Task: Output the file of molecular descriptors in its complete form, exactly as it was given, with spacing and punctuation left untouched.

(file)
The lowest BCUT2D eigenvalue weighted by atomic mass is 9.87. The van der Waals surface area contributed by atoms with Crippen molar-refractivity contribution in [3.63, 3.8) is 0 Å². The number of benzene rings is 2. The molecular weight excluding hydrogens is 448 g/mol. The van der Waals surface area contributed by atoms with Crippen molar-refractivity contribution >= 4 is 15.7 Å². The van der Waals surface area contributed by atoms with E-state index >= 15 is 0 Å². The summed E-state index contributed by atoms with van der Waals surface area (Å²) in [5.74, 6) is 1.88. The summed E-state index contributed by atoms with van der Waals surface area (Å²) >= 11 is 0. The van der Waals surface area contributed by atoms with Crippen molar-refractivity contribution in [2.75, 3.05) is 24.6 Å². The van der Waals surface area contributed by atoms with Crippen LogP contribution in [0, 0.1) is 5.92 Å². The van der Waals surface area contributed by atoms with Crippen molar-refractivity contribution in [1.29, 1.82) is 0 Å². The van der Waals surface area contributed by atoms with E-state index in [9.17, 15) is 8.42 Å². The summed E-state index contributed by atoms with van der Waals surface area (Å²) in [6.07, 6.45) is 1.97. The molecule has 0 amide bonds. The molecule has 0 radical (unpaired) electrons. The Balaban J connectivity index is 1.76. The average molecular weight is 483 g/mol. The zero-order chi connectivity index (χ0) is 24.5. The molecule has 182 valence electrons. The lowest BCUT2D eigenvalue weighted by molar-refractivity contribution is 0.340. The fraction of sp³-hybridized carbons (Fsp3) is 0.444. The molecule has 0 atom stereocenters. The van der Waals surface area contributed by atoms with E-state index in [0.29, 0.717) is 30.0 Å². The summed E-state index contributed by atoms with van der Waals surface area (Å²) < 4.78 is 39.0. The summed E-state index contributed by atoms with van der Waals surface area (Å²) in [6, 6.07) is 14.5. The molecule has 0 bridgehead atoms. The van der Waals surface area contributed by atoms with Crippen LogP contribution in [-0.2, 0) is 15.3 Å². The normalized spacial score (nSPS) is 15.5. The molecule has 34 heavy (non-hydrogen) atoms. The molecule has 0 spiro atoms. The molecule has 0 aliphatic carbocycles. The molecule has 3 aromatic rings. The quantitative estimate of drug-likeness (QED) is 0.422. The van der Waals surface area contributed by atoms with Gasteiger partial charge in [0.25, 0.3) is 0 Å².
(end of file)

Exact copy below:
The lowest BCUT2D eigenvalue weighted by atomic mass is 9.87. The van der Waals surface area contributed by atoms with Crippen molar-refractivity contribution in [3.63, 3.8) is 0 Å². The number of benzene rings is 2. The molecular weight excluding hydrogens is 448 g/mol. The van der Waals surface area contributed by atoms with Crippen molar-refractivity contribution >= 4 is 15.7 Å². The van der Waals surface area contributed by atoms with E-state index >= 15 is 0 Å². The summed E-state index contributed by atoms with van der Waals surface area (Å²) in [5.74, 6) is 1.88. The summed E-state index contributed by atoms with van der Waals surface area (Å²) >= 11 is 0. The van der Waals surface area contributed by atoms with Crippen molar-refractivity contribution in [2.75, 3.05) is 24.6 Å². The van der Waals surface area contributed by atoms with Crippen LogP contribution in [0, 0.1) is 5.92 Å². The van der Waals surface area contributed by atoms with Crippen molar-refractivity contribution in [1.29, 1.82) is 0 Å². The van der Waals surface area contributed by atoms with E-state index in [9.17, 15) is 8.42 Å². The summed E-state index contributed by atoms with van der Waals surface area (Å²) in [6.07, 6.45) is 1.97. The molecule has 0 amide bonds. The molecule has 0 radical (unpaired) electrons. The Balaban J connectivity index is 1.76. The average molecular weight is 483 g/mol. The zero-order chi connectivity index (χ0) is 24.5. The molecule has 182 valence electrons. The lowest BCUT2D eigenvalue weighted by molar-refractivity contribution is 0.340. The fraction of sp³-hybridized carbons (Fsp3) is 0.444. The molecule has 0 atom stereocenters. The van der Waals surface area contributed by atoms with E-state index in [0.29, 0.717) is 30.0 Å². The summed E-state index contributed by atoms with van der Waals surface area (Å²) < 4.78 is 39.0. The summed E-state index contributed by atoms with van der Waals surface area (Å²) in [6, 6.07) is 14.5. The molecule has 0 bridgehead atoms. The van der Waals surface area contributed by atoms with Crippen LogP contribution in [-0.2, 0) is 15.3 Å². The normalized spacial score (nSPS) is 15.5. The molecule has 34 heavy (non-hydrogen) atoms. The molecule has 0 spiro atoms. The molecule has 0 aliphatic carbocycles. The molecule has 3 aromatic rings. The quantitative estimate of drug-likeness (QED) is 0.422. The van der Waals surface area contributed by atoms with Gasteiger partial charge in [0.25, 0.3) is 0 Å².